This is Security Council Report’s fifth Cross-Cutting Report on the Protection of Civilians in Armed Conflict following the publication of our first such report in October 2008. With this report we continue to systematically track the Security Council’s involvement in the protection of civilians since it first emerged as a separate thematic topic in 1999. The report looks at relevant developments at the thematic level since our last cross-cutting report and analyses Council action in country-specific situations relating to the protection of civilians, highlighting the case of Syria. It also discusses the impact of evolving Council dynamics and outlines some emerging issues for the Council’s future consideration. It is our hope that the report will serve as a useful resource for Security Council members and others as they prepare for the Council’s next open debate on the protection of civilians and beyond.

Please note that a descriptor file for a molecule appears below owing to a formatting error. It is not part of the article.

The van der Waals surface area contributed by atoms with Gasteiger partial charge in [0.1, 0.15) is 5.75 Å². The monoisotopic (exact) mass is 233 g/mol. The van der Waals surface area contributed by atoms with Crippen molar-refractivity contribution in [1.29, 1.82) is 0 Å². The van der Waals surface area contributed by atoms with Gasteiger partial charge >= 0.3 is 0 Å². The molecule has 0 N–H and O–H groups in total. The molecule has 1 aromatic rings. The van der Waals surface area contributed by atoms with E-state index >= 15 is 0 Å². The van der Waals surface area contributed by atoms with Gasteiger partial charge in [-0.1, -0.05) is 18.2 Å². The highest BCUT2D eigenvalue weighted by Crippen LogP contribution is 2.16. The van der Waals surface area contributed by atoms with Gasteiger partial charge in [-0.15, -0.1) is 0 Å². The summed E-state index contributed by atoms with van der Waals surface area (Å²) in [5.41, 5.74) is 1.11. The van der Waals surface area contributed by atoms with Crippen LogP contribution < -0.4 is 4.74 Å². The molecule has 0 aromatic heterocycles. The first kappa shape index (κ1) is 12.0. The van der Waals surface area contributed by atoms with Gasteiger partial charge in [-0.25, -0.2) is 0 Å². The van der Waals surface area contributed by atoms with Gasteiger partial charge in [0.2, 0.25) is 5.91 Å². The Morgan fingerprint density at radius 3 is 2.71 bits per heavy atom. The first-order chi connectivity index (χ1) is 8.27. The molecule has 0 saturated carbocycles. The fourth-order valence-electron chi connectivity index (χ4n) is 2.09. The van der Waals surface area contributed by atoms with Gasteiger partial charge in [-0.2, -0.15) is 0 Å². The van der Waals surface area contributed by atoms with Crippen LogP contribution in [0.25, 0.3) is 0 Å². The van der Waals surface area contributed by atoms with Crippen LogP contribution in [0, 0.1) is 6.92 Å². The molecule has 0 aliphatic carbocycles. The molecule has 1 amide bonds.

Transition Compacts: Lessons from UN ExperiencesInternational Peace InstitutePublished May 15, 2012
This meeting note captures the proceedings at a seminar on November 2, 2011 on “Transition Compacts: Lessons from UN Experiences.” The seminar sought to learn from previous agreements on peacebuilding and development priorities between national governments and international partners in fragile and conflict-affected states.
During the meeting, the International Peace Institute presented a study on United Nations experiences with this first generation of “transition compacts,” a summary of which is included at the end of this note.